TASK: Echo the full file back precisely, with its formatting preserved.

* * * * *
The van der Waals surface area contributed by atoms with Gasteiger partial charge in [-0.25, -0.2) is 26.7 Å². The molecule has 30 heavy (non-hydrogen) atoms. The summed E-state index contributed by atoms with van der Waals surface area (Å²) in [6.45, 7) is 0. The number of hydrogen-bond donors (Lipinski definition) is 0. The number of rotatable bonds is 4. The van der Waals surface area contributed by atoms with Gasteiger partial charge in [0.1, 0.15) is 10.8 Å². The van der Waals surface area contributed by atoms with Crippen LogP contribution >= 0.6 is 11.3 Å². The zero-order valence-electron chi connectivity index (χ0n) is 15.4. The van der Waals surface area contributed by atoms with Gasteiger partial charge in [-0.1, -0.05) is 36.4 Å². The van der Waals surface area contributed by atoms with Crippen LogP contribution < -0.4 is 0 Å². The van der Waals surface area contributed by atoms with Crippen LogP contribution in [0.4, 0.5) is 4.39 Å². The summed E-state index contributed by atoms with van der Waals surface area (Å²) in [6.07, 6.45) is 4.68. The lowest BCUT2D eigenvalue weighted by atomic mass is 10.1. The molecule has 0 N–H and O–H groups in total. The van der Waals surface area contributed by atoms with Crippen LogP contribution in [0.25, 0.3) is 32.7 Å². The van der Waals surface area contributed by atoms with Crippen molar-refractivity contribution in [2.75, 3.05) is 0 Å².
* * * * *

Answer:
The van der Waals surface area contributed by atoms with Gasteiger partial charge in [-0.25, -0.2) is 26.7 Å². The molecule has 30 heavy (non-hydrogen) atoms. The summed E-state index contributed by atoms with van der Waals surface area (Å²) in [6.45, 7) is 0. The number of hydrogen-bond donors (Lipinski definition) is 0. The number of rotatable bonds is 4. The van der Waals surface area contributed by atoms with Gasteiger partial charge in [0.1, 0.15) is 10.8 Å². The van der Waals surface area contributed by atoms with Crippen LogP contribution >= 0.6 is 11.3 Å². The zero-order valence-electron chi connectivity index (χ0n) is 15.4. The van der Waals surface area contributed by atoms with Gasteiger partial charge in [-0.1, -0.05) is 36.4 Å². The van der Waals surface area contributed by atoms with Crippen LogP contribution < -0.4 is 0 Å². The van der Waals surface area contributed by atoms with Crippen LogP contribution in [0.4, 0.5) is 4.39 Å². The summed E-state index contributed by atoms with van der Waals surface area (Å²) in [6.07, 6.45) is 4.68. The lowest BCUT2D eigenvalue weighted by atomic mass is 10.1. The molecule has 0 N–H and O–H groups in total. The van der Waals surface area contributed by atoms with Crippen LogP contribution in [0.25, 0.3) is 32.7 Å². The van der Waals surface area contributed by atoms with Crippen molar-refractivity contribution in [2.75, 3.05) is 0 Å².